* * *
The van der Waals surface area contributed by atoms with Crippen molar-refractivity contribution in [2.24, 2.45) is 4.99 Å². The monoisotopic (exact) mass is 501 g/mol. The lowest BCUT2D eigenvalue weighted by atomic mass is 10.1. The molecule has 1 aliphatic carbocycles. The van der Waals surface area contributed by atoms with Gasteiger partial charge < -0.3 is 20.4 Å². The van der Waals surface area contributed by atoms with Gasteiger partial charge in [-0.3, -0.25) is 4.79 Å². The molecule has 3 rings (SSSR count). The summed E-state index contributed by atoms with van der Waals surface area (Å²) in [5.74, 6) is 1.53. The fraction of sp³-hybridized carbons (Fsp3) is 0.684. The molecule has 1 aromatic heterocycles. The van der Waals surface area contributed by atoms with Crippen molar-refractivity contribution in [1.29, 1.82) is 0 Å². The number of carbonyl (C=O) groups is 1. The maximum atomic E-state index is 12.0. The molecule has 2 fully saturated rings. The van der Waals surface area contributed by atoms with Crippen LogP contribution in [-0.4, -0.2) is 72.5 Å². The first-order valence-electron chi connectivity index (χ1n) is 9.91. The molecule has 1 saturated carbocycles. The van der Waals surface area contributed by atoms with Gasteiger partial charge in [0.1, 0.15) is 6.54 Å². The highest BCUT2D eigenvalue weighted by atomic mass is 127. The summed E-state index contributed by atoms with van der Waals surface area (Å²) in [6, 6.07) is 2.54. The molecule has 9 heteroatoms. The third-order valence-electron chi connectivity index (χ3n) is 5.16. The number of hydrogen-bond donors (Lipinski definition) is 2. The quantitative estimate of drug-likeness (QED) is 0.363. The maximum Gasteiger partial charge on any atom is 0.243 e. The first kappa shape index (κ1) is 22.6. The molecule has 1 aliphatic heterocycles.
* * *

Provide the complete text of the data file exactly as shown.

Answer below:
The van der Waals surface area contributed by atoms with Crippen molar-refractivity contribution in [2.24, 2.45) is 4.99 Å². The monoisotopic (exact) mass is 501 g/mol. The lowest BCUT2D eigenvalue weighted by atomic mass is 10.1. The molecule has 1 aliphatic carbocycles. The van der Waals surface area contributed by atoms with Gasteiger partial charge < -0.3 is 20.4 Å². The van der Waals surface area contributed by atoms with Gasteiger partial charge in [-0.3, -0.25) is 4.79 Å². The molecule has 3 rings (SSSR count). The summed E-state index contributed by atoms with van der Waals surface area (Å²) in [5.74, 6) is 1.53. The fraction of sp³-hybridized carbons (Fsp3) is 0.684. The molecule has 1 aromatic heterocycles. The van der Waals surface area contributed by atoms with Crippen molar-refractivity contribution in [1.29, 1.82) is 0 Å². The number of carbonyl (C=O) groups is 1. The maximum atomic E-state index is 12.0. The molecule has 2 fully saturated rings. The van der Waals surface area contributed by atoms with Crippen LogP contribution in [-0.4, -0.2) is 72.5 Å². The first-order valence-electron chi connectivity index (χ1n) is 9.91. The molecule has 1 saturated carbocycles. The van der Waals surface area contributed by atoms with Gasteiger partial charge in [0.1, 0.15) is 6.54 Å². The highest BCUT2D eigenvalue weighted by atomic mass is 127. The summed E-state index contributed by atoms with van der Waals surface area (Å²) in [6, 6.07) is 2.54. The molecule has 9 heteroatoms. The third-order valence-electron chi connectivity index (χ3n) is 5.16. The number of hydrogen-bond donors (Lipinski definition) is 2. The quantitative estimate of drug-likeness (QED) is 0.363. The maximum Gasteiger partial charge on any atom is 0.243 e. The first kappa shape index (κ1) is 22.6. The molecule has 1 aliphatic heterocycles.